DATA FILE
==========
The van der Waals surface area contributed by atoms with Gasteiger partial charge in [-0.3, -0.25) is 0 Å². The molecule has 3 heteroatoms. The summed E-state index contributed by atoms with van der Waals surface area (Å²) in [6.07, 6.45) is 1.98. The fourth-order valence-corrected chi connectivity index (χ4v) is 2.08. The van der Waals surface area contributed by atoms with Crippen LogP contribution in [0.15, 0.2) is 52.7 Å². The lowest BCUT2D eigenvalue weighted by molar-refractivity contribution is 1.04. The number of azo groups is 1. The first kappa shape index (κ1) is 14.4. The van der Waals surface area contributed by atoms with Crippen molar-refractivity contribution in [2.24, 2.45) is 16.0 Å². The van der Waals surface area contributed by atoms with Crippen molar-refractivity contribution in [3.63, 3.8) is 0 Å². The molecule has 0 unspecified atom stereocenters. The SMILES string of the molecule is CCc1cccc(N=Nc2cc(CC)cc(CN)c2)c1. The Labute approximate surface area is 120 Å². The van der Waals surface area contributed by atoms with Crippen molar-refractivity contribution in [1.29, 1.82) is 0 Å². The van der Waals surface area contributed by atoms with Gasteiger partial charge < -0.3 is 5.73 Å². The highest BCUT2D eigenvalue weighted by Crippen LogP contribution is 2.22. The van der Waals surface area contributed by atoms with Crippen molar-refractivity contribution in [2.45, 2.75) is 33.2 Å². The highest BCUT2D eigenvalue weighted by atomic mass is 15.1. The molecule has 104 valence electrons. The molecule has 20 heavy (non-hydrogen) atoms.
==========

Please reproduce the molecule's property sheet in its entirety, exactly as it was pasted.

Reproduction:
The van der Waals surface area contributed by atoms with Gasteiger partial charge in [-0.3, -0.25) is 0 Å². The molecule has 3 heteroatoms. The summed E-state index contributed by atoms with van der Waals surface area (Å²) in [6.07, 6.45) is 1.98. The fourth-order valence-corrected chi connectivity index (χ4v) is 2.08. The van der Waals surface area contributed by atoms with Crippen LogP contribution in [0.15, 0.2) is 52.7 Å². The lowest BCUT2D eigenvalue weighted by molar-refractivity contribution is 1.04. The number of azo groups is 1. The first kappa shape index (κ1) is 14.4. The van der Waals surface area contributed by atoms with Crippen molar-refractivity contribution in [2.24, 2.45) is 16.0 Å². The van der Waals surface area contributed by atoms with Crippen molar-refractivity contribution in [3.63, 3.8) is 0 Å². The molecule has 0 unspecified atom stereocenters. The SMILES string of the molecule is CCc1cccc(N=Nc2cc(CC)cc(CN)c2)c1. The Labute approximate surface area is 120 Å². The van der Waals surface area contributed by atoms with Crippen molar-refractivity contribution in [1.29, 1.82) is 0 Å². The van der Waals surface area contributed by atoms with Gasteiger partial charge < -0.3 is 5.73 Å². The highest BCUT2D eigenvalue weighted by Crippen LogP contribution is 2.22. The van der Waals surface area contributed by atoms with Crippen molar-refractivity contribution in [2.45, 2.75) is 33.2 Å². The highest BCUT2D eigenvalue weighted by atomic mass is 15.1. The molecule has 104 valence electrons. The molecule has 20 heavy (non-hydrogen) atoms.